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NASCAR drivers at Talladega could count on Brooksville firefighters

A multicar accident unfolds during the NASCAR Sprint Cup Series Aaron’s 499 at Talladega Superspeedway on Sunday in Talladega, Ala.

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A multicar accident unfolds during the NASCAR Sprint Cup Series Aaron’s 499 at Talladega Superspeedway on Sunday in Talladega, Ala.

BROOKSVILLE

From inside the truck, Brooksville fire Chief Tim Mossgrove could hear the tremendous rumble over the din of speeding cars and a roaring crowd. Moments later, he looked up and saw "a rolling junkyard flying by me."

As predicted, the Big One had happened at Talladega Superspeedway. And Mossgrove had to deal with it.

"It seemed like everything happened right in front of me," Mossgrove said this week. "It was pretty dramatic."

The first of three big wrecks Sunday at the legendary racetrack in Alabama unfolded mere feet away from Mossgrove. It was an eye-popping 14-car pileup that knocked several top drivers — most notably Jeff Gordon and Matt Kenseth — from the race.

Mossgrove and two other Brooksville firefighters, Mike Dow and Alan Regis, were in Talladega as part of the 180-member fire crew working the NASCAR Sprint Cup Series Aaron's 499, one of the largest and most important on the circuit.

However, the event was highlighted, as is often the case at this track, by the crashes. The 2.66-mile course is generally known for its unusual speed factor and has seen its share of memorable smashups over the years.

Sunday was no exception.

The most notable of the three wrecks happened on the final lap of the race, when leader Carl Edwards attempted to thwart a winning pass by driver Brad Keselowski. The cars connected, sending Edwards' car airborne and into a safety fence, the only thing separating thousands of spectators from the jagged, spinning missile.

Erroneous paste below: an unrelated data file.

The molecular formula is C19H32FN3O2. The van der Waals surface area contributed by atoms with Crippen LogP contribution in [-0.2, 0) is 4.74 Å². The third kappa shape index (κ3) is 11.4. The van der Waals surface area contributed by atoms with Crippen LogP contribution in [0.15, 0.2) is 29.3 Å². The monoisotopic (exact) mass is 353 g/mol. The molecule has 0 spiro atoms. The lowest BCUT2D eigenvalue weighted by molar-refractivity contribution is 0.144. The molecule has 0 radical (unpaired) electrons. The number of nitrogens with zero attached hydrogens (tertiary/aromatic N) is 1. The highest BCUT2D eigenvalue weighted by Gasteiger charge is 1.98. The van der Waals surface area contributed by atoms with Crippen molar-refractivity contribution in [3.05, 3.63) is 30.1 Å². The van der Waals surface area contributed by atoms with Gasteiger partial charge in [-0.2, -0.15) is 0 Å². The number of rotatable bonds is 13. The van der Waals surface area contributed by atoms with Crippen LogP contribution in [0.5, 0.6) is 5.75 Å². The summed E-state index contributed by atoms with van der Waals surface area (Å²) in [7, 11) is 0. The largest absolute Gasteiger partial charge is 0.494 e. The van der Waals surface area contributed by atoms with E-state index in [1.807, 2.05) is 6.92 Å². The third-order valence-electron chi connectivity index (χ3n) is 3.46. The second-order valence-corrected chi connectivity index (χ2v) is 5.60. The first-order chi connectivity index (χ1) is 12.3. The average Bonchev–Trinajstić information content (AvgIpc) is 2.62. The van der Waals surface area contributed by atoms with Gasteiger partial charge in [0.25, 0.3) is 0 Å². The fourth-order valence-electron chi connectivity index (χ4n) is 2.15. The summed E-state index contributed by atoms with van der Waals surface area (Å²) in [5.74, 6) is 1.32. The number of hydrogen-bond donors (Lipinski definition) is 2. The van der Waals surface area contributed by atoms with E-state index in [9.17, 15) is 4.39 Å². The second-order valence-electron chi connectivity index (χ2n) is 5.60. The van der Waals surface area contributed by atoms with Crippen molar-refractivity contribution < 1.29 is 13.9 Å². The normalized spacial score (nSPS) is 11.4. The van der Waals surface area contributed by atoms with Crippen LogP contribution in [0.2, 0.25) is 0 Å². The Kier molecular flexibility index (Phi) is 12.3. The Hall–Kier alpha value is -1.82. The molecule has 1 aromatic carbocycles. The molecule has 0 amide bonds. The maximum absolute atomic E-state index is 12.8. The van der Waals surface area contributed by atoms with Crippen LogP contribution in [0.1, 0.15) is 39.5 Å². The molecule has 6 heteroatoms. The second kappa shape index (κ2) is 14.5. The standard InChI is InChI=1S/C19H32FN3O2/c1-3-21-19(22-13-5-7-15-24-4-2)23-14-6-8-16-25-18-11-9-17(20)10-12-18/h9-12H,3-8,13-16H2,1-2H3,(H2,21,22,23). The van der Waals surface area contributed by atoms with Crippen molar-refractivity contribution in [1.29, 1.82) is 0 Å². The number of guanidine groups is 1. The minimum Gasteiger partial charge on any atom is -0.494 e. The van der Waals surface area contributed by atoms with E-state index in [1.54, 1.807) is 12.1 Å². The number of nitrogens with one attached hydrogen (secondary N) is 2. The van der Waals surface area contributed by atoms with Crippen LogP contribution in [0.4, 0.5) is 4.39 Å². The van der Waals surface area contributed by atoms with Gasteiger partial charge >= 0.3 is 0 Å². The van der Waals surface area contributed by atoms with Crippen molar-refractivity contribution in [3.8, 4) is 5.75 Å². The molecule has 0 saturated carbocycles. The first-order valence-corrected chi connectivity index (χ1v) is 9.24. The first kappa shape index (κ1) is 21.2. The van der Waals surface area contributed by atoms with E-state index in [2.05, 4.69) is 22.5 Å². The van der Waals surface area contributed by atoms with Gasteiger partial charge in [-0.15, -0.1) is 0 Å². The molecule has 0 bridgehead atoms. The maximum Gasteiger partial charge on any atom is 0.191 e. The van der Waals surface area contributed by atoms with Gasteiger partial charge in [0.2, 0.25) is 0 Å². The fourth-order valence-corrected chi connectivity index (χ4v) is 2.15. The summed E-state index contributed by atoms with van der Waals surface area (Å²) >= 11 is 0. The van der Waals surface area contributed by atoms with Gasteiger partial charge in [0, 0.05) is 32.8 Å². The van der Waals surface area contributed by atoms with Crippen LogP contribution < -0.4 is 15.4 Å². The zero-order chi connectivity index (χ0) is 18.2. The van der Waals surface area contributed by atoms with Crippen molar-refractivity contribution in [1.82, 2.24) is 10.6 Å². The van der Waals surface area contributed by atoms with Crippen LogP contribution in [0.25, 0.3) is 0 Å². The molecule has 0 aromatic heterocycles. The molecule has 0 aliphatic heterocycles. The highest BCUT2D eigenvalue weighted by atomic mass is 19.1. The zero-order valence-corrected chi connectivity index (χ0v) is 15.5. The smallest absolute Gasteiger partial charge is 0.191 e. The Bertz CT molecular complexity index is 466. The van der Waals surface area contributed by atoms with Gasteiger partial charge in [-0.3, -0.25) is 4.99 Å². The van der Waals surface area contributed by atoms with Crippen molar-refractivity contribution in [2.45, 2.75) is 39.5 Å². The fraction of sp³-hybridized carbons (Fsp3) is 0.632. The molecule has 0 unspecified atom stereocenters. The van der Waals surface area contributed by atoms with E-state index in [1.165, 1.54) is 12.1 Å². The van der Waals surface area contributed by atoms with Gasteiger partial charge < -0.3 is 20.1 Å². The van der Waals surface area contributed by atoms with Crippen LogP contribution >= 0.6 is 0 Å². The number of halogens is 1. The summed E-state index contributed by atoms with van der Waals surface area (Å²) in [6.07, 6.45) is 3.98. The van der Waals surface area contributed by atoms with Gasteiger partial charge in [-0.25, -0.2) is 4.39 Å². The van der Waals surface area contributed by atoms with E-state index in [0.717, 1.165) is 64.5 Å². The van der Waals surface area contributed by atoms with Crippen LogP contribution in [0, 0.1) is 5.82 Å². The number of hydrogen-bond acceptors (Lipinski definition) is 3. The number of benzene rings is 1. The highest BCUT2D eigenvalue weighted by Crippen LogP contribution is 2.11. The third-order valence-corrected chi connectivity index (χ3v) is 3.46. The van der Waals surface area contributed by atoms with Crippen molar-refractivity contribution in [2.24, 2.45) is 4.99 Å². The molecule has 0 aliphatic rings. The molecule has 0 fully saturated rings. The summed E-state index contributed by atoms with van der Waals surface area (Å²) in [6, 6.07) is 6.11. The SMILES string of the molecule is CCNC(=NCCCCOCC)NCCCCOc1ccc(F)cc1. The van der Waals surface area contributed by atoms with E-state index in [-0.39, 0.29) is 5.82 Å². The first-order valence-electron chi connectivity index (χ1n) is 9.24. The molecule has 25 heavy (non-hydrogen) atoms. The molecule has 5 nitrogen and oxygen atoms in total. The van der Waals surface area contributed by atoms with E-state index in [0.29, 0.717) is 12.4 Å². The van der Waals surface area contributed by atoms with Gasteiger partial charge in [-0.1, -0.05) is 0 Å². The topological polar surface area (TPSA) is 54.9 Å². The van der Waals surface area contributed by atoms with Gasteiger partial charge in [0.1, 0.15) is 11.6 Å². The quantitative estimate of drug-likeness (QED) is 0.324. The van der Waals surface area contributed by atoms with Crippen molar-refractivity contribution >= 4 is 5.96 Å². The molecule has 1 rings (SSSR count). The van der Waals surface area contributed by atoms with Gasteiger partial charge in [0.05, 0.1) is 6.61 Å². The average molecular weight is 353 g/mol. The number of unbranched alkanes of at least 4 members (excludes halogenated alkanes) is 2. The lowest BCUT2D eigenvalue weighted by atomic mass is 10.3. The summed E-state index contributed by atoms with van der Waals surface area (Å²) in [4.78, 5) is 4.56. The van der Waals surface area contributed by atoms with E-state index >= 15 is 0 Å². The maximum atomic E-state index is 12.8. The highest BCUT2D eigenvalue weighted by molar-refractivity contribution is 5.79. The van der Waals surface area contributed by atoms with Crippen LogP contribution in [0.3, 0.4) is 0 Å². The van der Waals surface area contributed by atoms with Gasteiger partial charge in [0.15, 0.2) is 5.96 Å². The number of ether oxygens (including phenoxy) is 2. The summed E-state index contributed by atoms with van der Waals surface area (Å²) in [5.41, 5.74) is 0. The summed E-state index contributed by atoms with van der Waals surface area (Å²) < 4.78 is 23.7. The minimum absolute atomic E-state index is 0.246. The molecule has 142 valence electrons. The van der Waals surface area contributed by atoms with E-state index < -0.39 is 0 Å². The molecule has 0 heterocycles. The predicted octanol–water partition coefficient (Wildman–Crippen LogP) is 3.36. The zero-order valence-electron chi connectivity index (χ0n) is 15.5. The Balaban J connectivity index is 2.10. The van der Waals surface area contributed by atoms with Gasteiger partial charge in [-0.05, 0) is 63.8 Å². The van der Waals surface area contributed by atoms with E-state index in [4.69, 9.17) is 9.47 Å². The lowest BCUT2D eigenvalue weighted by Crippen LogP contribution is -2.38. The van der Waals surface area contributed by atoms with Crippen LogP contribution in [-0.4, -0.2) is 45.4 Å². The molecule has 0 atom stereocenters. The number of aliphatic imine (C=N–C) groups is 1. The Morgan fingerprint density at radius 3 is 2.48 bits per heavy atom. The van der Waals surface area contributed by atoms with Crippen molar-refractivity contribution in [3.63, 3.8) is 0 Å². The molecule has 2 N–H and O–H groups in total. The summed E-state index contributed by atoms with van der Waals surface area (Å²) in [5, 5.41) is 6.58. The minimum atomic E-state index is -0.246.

Edwards avoided injury but debris from the accident flew into the crowd, injuring seven fans. One woman was rushed to the hospital with a broken jaw.

Edwards' wreck came as a particular disappointment to Dow, who was working in Edwards' pit and was preparing to celebrate on victory lane with the rest of the crew.

"We were all fired up," said Dow, who has worked racing events at Talladega since 2002. "Everybody's arms were up in the air and then we heard a bunch of curse words that I can't repeat."

Hours earlier, just seven laps into the race, a massive accident happened right near Mossgrove's tool truck and three-man crew. This one sent 14 speeding vehicles careening in every direction.

Peering through the plumes of smoke and swirling debris, Mossgrove rushed over to check on driver Kevin Harvick. From inside his damaged car, Harvick told Mossgrove that he was okay.

"We're just there in case they need something," Mossgrove said. "I guess we can say that we were the busiest crew this week."

Eight of the 14 cars involved in the crash were towed away, Mossgrove said.

Of the Brooksville trio of firefighters to make the trip to Alabama, Regis might have had the most demanding job. And he didn't even have to work a wreck.

Regis, who is also a paramedic captain with Spring Hill Fire Rescue, was one of the crew members responsible for keeping tabs on the racetrack's inventory of headsets and radios, Mossgrove said.

"It's probably one of the biggest responsibilities at the track," Mossgrove said. "They dumped a tremendous job on him. And he did great with it."

But after all the excitement and responsibility that comes with working at Talladega, Mossgrove, Dow and Regis were ready to return home and get much-needed rest. The trio left the track about 1 a.m. Monday and got into town about 10 hours later.

"We're there to do a job," Mossgrove said. "It's a chance to get away from our everyday lives. But getting back home and seeing your family … that's what it's all about."

Joel Anderson can be reached at [email protected] or (352) 754-6120.

NASCAR drivers at Talladega could count on Brooksville firefighters 05/01/09 [Last modified: Friday, May 1, 2009 6:51pm]
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